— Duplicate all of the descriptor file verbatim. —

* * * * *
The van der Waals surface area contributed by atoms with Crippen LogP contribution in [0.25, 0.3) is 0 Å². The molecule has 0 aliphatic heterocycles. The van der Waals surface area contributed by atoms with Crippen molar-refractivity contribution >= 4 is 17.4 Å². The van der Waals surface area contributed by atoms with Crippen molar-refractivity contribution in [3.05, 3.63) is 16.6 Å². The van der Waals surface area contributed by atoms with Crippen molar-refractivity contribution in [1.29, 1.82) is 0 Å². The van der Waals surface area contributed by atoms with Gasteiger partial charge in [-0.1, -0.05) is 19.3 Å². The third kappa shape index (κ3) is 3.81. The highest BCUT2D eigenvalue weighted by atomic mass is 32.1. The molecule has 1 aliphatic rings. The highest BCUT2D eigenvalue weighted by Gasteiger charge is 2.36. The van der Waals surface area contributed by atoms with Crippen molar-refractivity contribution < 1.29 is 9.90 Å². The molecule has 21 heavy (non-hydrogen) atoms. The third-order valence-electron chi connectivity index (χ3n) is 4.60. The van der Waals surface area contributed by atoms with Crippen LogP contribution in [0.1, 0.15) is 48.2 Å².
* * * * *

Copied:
The van der Waals surface area contributed by atoms with Crippen LogP contribution in [0.25, 0.3) is 0 Å². The molecule has 0 aliphatic heterocycles. The van der Waals surface area contributed by atoms with Crippen molar-refractivity contribution >= 4 is 17.4 Å². The van der Waals surface area contributed by atoms with Crippen molar-refractivity contribution in [3.05, 3.63) is 16.6 Å². The van der Waals surface area contributed by atoms with Crippen molar-refractivity contribution in [1.29, 1.82) is 0 Å². The van der Waals surface area contributed by atoms with Gasteiger partial charge in [-0.1, -0.05) is 19.3 Å². The third kappa shape index (κ3) is 3.81. The highest BCUT2D eigenvalue weighted by atomic mass is 32.1. The molecule has 1 aliphatic rings. The highest BCUT2D eigenvalue weighted by Gasteiger charge is 2.36. The van der Waals surface area contributed by atoms with Crippen molar-refractivity contribution < 1.29 is 9.90 Å². The molecule has 21 heavy (non-hydrogen) atoms. The third-order valence-electron chi connectivity index (χ3n) is 4.60. The van der Waals surface area contributed by atoms with Crippen LogP contribution in [0.1, 0.15) is 48.2 Å².